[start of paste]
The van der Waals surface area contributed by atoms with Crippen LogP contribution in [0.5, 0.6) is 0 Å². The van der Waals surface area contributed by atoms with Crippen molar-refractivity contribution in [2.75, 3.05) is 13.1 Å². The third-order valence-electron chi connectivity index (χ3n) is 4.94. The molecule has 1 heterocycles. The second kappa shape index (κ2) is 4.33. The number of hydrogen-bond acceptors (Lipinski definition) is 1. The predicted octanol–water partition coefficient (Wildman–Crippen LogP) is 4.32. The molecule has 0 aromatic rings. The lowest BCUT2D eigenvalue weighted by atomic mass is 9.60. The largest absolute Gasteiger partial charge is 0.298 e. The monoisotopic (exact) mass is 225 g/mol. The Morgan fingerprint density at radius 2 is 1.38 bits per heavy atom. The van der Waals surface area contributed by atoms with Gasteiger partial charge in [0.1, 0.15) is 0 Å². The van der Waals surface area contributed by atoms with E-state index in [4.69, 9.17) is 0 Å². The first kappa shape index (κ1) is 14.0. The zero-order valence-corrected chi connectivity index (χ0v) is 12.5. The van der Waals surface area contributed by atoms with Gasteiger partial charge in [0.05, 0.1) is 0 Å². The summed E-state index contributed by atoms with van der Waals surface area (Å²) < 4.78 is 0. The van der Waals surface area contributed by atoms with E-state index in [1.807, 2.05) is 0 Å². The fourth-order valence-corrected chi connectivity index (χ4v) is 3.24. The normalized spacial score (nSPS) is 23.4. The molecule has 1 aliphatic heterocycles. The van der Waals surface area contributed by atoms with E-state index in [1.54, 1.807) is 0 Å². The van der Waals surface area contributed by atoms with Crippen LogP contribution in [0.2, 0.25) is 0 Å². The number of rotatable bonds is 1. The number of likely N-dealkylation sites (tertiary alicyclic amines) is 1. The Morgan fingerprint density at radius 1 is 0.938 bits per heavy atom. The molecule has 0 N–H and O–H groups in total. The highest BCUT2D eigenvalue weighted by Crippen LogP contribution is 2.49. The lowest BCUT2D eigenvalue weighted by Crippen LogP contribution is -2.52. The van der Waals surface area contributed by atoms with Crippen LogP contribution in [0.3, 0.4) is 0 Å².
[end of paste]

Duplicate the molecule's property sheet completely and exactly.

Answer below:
The van der Waals surface area contributed by atoms with Crippen LogP contribution in [0.5, 0.6) is 0 Å². The van der Waals surface area contributed by atoms with Crippen molar-refractivity contribution in [2.75, 3.05) is 13.1 Å². The third-order valence-electron chi connectivity index (χ3n) is 4.94. The molecule has 1 heterocycles. The second kappa shape index (κ2) is 4.33. The number of hydrogen-bond acceptors (Lipinski definition) is 1. The predicted octanol–water partition coefficient (Wildman–Crippen LogP) is 4.32. The molecule has 0 aromatic rings. The lowest BCUT2D eigenvalue weighted by atomic mass is 9.60. The largest absolute Gasteiger partial charge is 0.298 e. The monoisotopic (exact) mass is 225 g/mol. The Morgan fingerprint density at radius 2 is 1.38 bits per heavy atom. The van der Waals surface area contributed by atoms with Gasteiger partial charge in [0.1, 0.15) is 0 Å². The van der Waals surface area contributed by atoms with E-state index in [4.69, 9.17) is 0 Å². The first kappa shape index (κ1) is 14.0. The zero-order valence-corrected chi connectivity index (χ0v) is 12.5. The van der Waals surface area contributed by atoms with Gasteiger partial charge in [0.05, 0.1) is 0 Å². The summed E-state index contributed by atoms with van der Waals surface area (Å²) < 4.78 is 0. The van der Waals surface area contributed by atoms with E-state index in [1.807, 2.05) is 0 Å². The fourth-order valence-corrected chi connectivity index (χ4v) is 3.24. The normalized spacial score (nSPS) is 23.4. The molecule has 1 aliphatic heterocycles. The van der Waals surface area contributed by atoms with E-state index in [1.54, 1.807) is 0 Å². The van der Waals surface area contributed by atoms with Crippen LogP contribution in [0.2, 0.25) is 0 Å². The number of rotatable bonds is 1. The number of likely N-dealkylation sites (tertiary alicyclic amines) is 1. The Morgan fingerprint density at radius 1 is 0.938 bits per heavy atom. The molecule has 0 N–H and O–H groups in total. The highest BCUT2D eigenvalue weighted by Crippen LogP contribution is 2.49. The lowest BCUT2D eigenvalue weighted by Crippen LogP contribution is -2.52. The van der Waals surface area contributed by atoms with Crippen LogP contribution in [0.3, 0.4) is 0 Å².